Column 7D19 by Richard Pavlicek
Any competent bridge player is familiar with the sacrifice bid, a deliberate overbid with the expectation that the penalty incurred (when doubled) will be less than the opponents would have scored in their contract. Todays deal, from a practice team match, brings out an added bonus: Sometimes the sacrifice bid makes.
|5 × South|| 9|
A Q 8 2
K J 3 2
10 7 6 5
| A K J 10 8 2|
K J 10 4 3
| Q 4 3|
10 9 8 4
K Q 8 4
| 7 6 5|
A 7 6 5
A J 9 2
West opened one spade, and North made a takeout double skimpy, but his 1-4-4-4 shape was ideal. East raised to two spades, and South competed in clubs (rather than diamonds) because of the stronger suit quality. West jumped to game with his exciting distribution.
The spotlight turned to North, who would normally pass; he had already shown his hand, and it would be far-fetched to win 11 tricks in clubs. But the vulnerability was favorable, and Wests confident bidding implied that four spades would make (actually, it would not). So, North decided to sacrifice. Five clubs! Double!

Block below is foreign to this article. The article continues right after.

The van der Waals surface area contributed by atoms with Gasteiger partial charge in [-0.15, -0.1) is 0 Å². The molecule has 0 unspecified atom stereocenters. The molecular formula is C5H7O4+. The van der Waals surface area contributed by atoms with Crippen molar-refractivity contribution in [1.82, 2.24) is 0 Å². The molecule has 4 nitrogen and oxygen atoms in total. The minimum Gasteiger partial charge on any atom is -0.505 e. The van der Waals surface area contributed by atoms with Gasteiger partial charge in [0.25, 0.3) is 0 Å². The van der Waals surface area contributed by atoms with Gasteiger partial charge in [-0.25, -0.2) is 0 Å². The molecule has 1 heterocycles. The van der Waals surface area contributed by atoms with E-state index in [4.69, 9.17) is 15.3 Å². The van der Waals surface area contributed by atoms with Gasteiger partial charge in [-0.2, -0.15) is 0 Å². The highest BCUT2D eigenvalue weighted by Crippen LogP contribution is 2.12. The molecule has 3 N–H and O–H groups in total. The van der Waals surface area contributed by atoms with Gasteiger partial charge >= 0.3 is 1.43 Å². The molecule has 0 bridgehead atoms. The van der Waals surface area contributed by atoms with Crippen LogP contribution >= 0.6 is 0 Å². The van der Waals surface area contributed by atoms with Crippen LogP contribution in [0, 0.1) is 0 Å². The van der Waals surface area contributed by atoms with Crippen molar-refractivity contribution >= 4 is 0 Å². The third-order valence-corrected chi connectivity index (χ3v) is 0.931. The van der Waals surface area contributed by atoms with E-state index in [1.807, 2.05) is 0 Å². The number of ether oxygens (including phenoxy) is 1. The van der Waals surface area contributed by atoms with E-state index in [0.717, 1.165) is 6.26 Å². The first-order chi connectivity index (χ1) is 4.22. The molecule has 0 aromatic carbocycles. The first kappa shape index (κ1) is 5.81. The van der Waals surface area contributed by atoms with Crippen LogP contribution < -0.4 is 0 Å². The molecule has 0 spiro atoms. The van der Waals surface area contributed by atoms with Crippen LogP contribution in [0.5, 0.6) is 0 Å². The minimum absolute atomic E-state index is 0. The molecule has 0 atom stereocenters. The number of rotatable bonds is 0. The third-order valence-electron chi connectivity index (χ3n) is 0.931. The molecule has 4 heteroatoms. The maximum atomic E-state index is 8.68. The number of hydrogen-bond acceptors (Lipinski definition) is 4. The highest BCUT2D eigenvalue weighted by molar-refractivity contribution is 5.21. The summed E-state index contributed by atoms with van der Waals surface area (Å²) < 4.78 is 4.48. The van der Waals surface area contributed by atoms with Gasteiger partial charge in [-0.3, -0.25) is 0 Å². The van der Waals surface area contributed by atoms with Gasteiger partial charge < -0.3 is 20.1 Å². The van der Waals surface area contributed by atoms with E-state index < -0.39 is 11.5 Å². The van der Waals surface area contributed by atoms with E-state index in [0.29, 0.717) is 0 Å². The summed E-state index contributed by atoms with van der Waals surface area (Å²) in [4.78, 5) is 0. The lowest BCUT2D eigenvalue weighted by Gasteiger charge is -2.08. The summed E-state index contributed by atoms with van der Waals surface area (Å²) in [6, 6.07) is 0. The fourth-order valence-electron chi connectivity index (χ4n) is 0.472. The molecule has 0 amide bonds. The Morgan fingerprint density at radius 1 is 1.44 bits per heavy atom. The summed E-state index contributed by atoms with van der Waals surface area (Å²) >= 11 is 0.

West led the spade king and then shifted to the diamond queen in the hopes that East held the ace. No luck. South won the ace, ruffed a spade in dummy, and led a low trump to the nine, which won. South ruffed his last spade, then led the club 10; queen, ace, as West let go a spade.
At this juncture it appears that East will win a diamond and two trump tricks. but thats all a mirage. Declarer took the heart finesse, cashed the heart ace, and led another heart; East (in a helpless bind) discarded a diamond and South ruffed. Declarer then cashed dummys top diamonds and led the last heart. Whether East ruffed high or low, South would score the club jack and make his contract.
Powerful stuff! Declarers technique aptly known as a trump elopement took care of Easts clubs and diamonds like a tornado in a confetti factory. Nonetheless, the contract could have been beaten if East had played the club queen (or king) the first time the suit was led.
© 1989 Richard Pavlicek